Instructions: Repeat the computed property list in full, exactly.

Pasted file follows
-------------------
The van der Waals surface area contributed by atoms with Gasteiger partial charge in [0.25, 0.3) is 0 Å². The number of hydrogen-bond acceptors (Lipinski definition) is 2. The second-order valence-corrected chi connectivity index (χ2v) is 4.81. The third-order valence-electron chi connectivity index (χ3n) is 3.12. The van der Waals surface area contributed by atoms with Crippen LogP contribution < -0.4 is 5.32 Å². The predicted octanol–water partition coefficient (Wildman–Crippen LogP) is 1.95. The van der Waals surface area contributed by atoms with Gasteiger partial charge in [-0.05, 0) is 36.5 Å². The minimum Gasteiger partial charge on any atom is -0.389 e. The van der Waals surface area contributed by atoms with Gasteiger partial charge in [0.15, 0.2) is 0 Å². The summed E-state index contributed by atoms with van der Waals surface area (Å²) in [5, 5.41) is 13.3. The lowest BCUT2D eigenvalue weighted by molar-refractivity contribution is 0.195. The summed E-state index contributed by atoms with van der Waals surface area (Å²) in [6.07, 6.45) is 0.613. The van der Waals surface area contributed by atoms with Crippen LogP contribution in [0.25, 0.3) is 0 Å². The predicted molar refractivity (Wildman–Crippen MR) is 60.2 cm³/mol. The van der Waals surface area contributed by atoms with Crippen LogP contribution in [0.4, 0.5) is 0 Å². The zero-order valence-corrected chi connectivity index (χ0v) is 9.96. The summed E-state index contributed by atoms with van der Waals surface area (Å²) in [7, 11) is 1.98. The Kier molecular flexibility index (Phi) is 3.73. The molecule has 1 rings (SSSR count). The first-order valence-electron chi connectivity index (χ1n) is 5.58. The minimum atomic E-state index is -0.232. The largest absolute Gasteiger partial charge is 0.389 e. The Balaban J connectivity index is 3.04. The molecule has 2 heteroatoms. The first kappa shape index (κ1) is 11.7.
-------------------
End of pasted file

The van der Waals surface area contributed by atoms with Gasteiger partial charge in [0.25, 0.3) is 0 Å². The number of hydrogen-bond acceptors (Lipinski definition) is 2. The second-order valence-corrected chi connectivity index (χ2v) is 4.81. The third-order valence-electron chi connectivity index (χ3n) is 3.12. The van der Waals surface area contributed by atoms with Crippen LogP contribution < -0.4 is 5.32 Å². The predicted octanol–water partition coefficient (Wildman–Crippen LogP) is 1.95. The van der Waals surface area contributed by atoms with Gasteiger partial charge in [-0.05, 0) is 36.5 Å². The minimum Gasteiger partial charge on any atom is -0.389 e. The van der Waals surface area contributed by atoms with Gasteiger partial charge in [0.15, 0.2) is 0 Å². The summed E-state index contributed by atoms with van der Waals surface area (Å²) in [5, 5.41) is 13.3. The lowest BCUT2D eigenvalue weighted by molar-refractivity contribution is 0.195. The summed E-state index contributed by atoms with van der Waals surface area (Å²) in [6.07, 6.45) is 0.613. The van der Waals surface area contributed by atoms with Crippen LogP contribution in [0.25, 0.3) is 0 Å². The predicted molar refractivity (Wildman–Crippen MR) is 60.2 cm³/mol. The van der Waals surface area contributed by atoms with Crippen LogP contribution in [0.4, 0.5) is 0 Å². The zero-order valence-corrected chi connectivity index (χ0v) is 9.96. The summed E-state index contributed by atoms with van der Waals surface area (Å²) in [7, 11) is 1.98. The Kier molecular flexibility index (Phi) is 3.73. The molecule has 1 rings (SSSR count). The first-order valence-electron chi connectivity index (χ1n) is 5.58. The minimum atomic E-state index is -0.232. The largest absolute Gasteiger partial charge is 0.389 e. The Balaban J connectivity index is 3.04. The molecule has 2 heteroatoms. The first kappa shape index (κ1) is 11.7.